Brenner works around the clock, dealing with Israeli customers and suppliers during the day, and American suppliers at night, dramatizing another statistic: Israeli productivity per capita is ranked among the lowest in the OECD (between Korea and Slovenia) while annual hours worked per capita are among the highest (between Estonia and Poland).

A significant portion of Brenner’s business involves dealing with a state institution that he and Alper believe gratuitously makes it harder on Israeli importers: the Standards Institution of Israel. Alper alleged there’s also a conflict of interest: chiefs at the Standards Institution are sometimes local manufacturers themselves.

“Israel does not recognize standards of other countries,” Brenner said.

For example, the outdoor decks he imports have passed worldwide certifications for anti-slippage and fire-proofing. “And here comes the State of Israel with eight million people and says: I’m not ready to accept the fire or slipping certification of the US and the EU; we have to check it. To make matters worse, Israel has its own electric plug shared by no other country on earth. This was historically imposed to help local manufacturers and stop imports. Now it’s just another hindrance that causes prices to rise when negotiating with foreign manufacturers.”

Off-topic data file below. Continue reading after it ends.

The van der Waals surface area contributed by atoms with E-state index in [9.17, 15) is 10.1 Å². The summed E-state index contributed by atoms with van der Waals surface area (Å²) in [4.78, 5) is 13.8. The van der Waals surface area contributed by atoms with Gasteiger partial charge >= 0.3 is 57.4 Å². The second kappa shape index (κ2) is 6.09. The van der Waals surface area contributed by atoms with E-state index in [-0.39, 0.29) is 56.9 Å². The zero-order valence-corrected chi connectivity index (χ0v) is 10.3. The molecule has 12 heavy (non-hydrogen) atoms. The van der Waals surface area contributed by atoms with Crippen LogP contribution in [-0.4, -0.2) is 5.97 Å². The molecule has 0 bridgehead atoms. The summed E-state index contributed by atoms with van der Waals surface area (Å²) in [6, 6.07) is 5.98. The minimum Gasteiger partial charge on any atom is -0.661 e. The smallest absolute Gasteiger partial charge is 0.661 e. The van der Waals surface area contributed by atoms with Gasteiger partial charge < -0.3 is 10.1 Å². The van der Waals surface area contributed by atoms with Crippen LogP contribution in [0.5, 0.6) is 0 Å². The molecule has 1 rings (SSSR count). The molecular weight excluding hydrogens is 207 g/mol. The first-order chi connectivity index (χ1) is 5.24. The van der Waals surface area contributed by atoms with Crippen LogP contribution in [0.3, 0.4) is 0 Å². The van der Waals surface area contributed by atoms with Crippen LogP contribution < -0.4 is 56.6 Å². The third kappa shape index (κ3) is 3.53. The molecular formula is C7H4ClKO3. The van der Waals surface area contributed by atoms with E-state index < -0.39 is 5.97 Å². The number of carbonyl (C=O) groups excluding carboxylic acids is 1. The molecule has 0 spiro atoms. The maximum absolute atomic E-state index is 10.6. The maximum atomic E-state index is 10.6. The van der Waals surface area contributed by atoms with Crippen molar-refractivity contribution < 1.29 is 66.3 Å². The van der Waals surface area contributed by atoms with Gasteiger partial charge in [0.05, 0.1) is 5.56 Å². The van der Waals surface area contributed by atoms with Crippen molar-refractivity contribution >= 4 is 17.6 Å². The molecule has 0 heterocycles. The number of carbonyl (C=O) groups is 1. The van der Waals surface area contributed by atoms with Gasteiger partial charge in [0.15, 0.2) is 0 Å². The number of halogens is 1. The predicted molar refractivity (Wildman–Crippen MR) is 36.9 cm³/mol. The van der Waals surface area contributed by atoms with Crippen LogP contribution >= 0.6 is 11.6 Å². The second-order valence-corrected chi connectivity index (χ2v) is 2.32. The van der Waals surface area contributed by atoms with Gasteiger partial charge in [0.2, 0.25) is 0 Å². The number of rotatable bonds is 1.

Some items cannot enter the country without the institution’s authorization, often forcing Brenner to leave his merchandise, at a hefty price, at the port until it is checked and released.

Brenner would also like to import spices that come with a barbecue grill he imports. While they’re certified kosher and approved by the FDA, they must also be approved by the Health and Agriculture ministries, making this enterprise too unprofitable for him to bother with.

Once products reach the store, the retail price must be fixed at over 30% more than the worldwide average for the owner to make a profit.

“The storeowner has to pay arnona [property tax] and expensive real estate,” Brenner said. “I’m paying for my warehouse more than what most people pay for fancy offices in office buildings in the Western world, and it’s not in a posh area. Our storage costs more than most places, definitely in the States. Again, you have to start paying higher salaries – otherwise workers can’t rent or by their homes. Domestic shipping in Israel is insanely expensive. I pay less than half to ship from Tennessee to Minnesota than from Haifa to Jerusalem.”

The reason for the high cost of local shipping? Taxes on fuel, vehicles and automotive spare parts. Duties on automobiles stand at 85% the cost of the vehicle.